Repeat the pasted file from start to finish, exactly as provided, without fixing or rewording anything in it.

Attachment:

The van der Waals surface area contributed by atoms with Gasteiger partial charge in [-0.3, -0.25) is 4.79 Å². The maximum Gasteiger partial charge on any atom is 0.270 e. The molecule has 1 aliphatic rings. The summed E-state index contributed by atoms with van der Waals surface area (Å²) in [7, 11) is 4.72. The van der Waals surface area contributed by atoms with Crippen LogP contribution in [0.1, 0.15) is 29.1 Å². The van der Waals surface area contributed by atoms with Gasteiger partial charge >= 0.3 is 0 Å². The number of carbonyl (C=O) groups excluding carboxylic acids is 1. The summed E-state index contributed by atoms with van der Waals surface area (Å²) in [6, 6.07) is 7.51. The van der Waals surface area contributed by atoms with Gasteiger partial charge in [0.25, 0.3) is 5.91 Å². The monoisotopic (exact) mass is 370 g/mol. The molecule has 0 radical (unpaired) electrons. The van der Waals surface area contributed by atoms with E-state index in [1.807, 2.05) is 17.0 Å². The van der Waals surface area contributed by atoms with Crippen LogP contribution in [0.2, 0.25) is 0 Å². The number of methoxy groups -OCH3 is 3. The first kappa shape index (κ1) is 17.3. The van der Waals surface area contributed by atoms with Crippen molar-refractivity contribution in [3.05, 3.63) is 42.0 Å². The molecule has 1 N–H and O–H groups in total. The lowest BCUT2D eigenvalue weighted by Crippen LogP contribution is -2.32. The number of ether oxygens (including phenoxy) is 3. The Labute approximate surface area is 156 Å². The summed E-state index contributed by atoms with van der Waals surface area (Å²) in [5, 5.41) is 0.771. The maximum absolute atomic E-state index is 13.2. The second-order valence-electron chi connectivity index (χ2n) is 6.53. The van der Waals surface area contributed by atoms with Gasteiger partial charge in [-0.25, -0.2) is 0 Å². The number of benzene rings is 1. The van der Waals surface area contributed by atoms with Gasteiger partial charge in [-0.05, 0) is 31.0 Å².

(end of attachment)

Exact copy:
The van der Waals surface area contributed by atoms with Gasteiger partial charge in [-0.3, -0.25) is 4.79 Å². The maximum Gasteiger partial charge on any atom is 0.270 e. The molecule has 1 aliphatic rings. The summed E-state index contributed by atoms with van der Waals surface area (Å²) in [7, 11) is 4.72. The van der Waals surface area contributed by atoms with Crippen LogP contribution in [0.1, 0.15) is 29.1 Å². The van der Waals surface area contributed by atoms with Gasteiger partial charge >= 0.3 is 0 Å². The number of carbonyl (C=O) groups excluding carboxylic acids is 1. The summed E-state index contributed by atoms with van der Waals surface area (Å²) in [6, 6.07) is 7.51. The van der Waals surface area contributed by atoms with Gasteiger partial charge in [0.25, 0.3) is 5.91 Å². The monoisotopic (exact) mass is 370 g/mol. The molecule has 0 radical (unpaired) electrons. The van der Waals surface area contributed by atoms with E-state index in [1.807, 2.05) is 17.0 Å². The van der Waals surface area contributed by atoms with Crippen LogP contribution in [0.2, 0.25) is 0 Å². The number of methoxy groups -OCH3 is 3. The first kappa shape index (κ1) is 17.3. The van der Waals surface area contributed by atoms with Crippen molar-refractivity contribution in [3.05, 3.63) is 42.0 Å². The molecule has 1 N–H and O–H groups in total. The lowest BCUT2D eigenvalue weighted by Crippen LogP contribution is -2.32. The number of ether oxygens (including phenoxy) is 3. The Labute approximate surface area is 156 Å². The summed E-state index contributed by atoms with van der Waals surface area (Å²) in [5, 5.41) is 0.771. The maximum absolute atomic E-state index is 13.2. The second-order valence-electron chi connectivity index (χ2n) is 6.53. The van der Waals surface area contributed by atoms with Gasteiger partial charge in [-0.25, -0.2) is 0 Å². The number of benzene rings is 1. The van der Waals surface area contributed by atoms with Gasteiger partial charge in [-0.05, 0) is 31.0 Å².